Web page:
I am not a big fan of quick fixes and can never get to wrap my mind around temporary solutions. For that many people who know me think that I am lay back or just never feel the need for urgency. I hold this deep belief that people who are always in a rush often tend to be very inefficient and inconsistent. It is one thing to act swiftly with precision and accuracy, and a completely different story to always pretend to be in a hurry. Anything well planned should never lead to rushing.
Of course, there are events in life that no one could possibly foresee, let alone plan for them. Almost a quarter century ago, Haiti went through its own man-made earthquake. The toppling of the Duvalier regime hit all corners of the country like an earthquake. For many, it was a predictable moment, but the exact date or time it would take place was unknown to almost everyone. That early Friday morning, February 7th, 1986 a storm like no other took the country hostage.
At the moment of the storm, everyone had reason to believe that it was Haiti’s chance to finally reach its potential. We thought the uprooting of the “makouts” would cleanse our country of corruption, and incompetent leaders. The song that still resonates with me from that day was “Ayiti libere, dezyem indepandans” Haiti is freed, this is a second independence. When we take a look back we had all the reasons in the world to believe that we would be able to finally live the dream of 1804. So, how did we fumble such a big opportunity?
The answer is simple if you asked me, we wanted a quick fix. We allowed ourselves to believe that a band-aid was better than stitches. We rushed for the end-zone, not only did we fumble, but we continued to run in the wrong direction. We heard the word democracy, and all of a sudden we all wanted to lead. We became a country of heads without bodies. Today, we are witnessing a very similar situation, but the lessons of 1986 should serve us well, if we are to make the right call this time.
Unlike 1986, instead of cry of joy and hope, the earthquake of 2010 brought with it a lot of mourning, sadness, confusion and many uncertainties. We have no idea how long it will take before we can move forward, and yet there are some who wants a quick fix with no clear plan for the future.
Before the quake people who had all their body parts were struggling to get by, and post-quake we are about to have a huge number of people missing legs, hands, eyes among other important body parts, can you imagine what life would be like for them and those who will have to watch after them?
Hope is a great thing. It is the start of change; however we cannot continue to live on hope alone. We ought to find a way to transform hope into concrete actions that make sense in the life of those who believe. At present, there is a great sense of hope among us that Haiti might finally get an opportunity to make it right. Former President Bill Clinton believes this catastrophe presents us an opening to build Haiti back better. He might be right, I want to believe that he is right, but we must start on the right path.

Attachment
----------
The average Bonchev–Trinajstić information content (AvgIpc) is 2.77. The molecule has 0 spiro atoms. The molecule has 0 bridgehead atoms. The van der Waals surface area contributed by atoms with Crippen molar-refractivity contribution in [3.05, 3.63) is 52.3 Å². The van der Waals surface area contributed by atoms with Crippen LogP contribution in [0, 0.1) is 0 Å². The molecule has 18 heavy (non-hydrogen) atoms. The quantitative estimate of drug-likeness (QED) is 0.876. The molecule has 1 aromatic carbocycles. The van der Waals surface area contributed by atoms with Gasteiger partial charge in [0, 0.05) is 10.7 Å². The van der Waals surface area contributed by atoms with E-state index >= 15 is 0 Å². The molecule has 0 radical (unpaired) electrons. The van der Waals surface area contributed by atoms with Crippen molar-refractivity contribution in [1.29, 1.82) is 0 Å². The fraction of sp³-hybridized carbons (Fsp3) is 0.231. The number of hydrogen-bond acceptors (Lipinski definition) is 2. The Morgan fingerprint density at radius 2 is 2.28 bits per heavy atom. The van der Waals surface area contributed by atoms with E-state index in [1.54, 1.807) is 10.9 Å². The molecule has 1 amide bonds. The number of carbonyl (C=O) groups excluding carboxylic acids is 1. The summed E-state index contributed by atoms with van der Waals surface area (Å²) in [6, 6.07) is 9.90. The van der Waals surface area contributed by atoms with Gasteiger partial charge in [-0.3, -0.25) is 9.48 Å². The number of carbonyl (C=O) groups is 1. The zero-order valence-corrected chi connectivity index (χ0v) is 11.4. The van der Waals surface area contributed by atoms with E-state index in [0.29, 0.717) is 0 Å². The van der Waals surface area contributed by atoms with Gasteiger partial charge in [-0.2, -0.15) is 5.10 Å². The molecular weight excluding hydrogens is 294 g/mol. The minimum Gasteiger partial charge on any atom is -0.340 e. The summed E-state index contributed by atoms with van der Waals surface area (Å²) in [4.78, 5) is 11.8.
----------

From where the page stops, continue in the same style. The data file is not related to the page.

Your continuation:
A well-coordinated plan for the future of the country should be at work, if not, those who are charged with the responsibility of the welfare of the state must get to work. It is a plan that must include all the different voices within Haiti. It must take into consideration the concrete steps needed to provide the basics of life to all. It really should put into action the notion of one citizen class for all Haitians. We must rid ourselves from the thinking that we can exclude people from the fabric of our society based on their social or educational status. This natural disaster should help us recognize that we are all in it together.
Again, we have a golden opportunity to have a true national debate in order to have a clear definition of the essence of Haitian identity. We need to know who we really are, and where we want to go as a collective. This time, there is no need to precipitate the change we seek, for we want to make sure that the country’s mentality can be correlated with the people’s aspirations.
There are some pressing issues that must be addressed, such as the type of curriculum we want in our schools, the type of jobs we envision to have, the subjects that should be taught at our universities, how to integrate more women in leadership position, the importance of the rural communities in the decentralization and many more, but first and foremost, we must proceed with the idea that everyone’s opinion matters.
It is going to take sometimes to transform this nation. The people must understand that, the leaders must understand that, the friends of Haiti must understand it, the donor nations must understand it, and when we all understand what is best for us all, then we have the start of an irreversible change for Haiti which will lead to a sustainable progress that everyone will feel oblige to protect and preserve.
A quick fix is a non-starter. There are too many things to fix, and too many issues to deal with, which should force us to be patient, but that allow us to always act swiftly and to never lose sight of our destiny.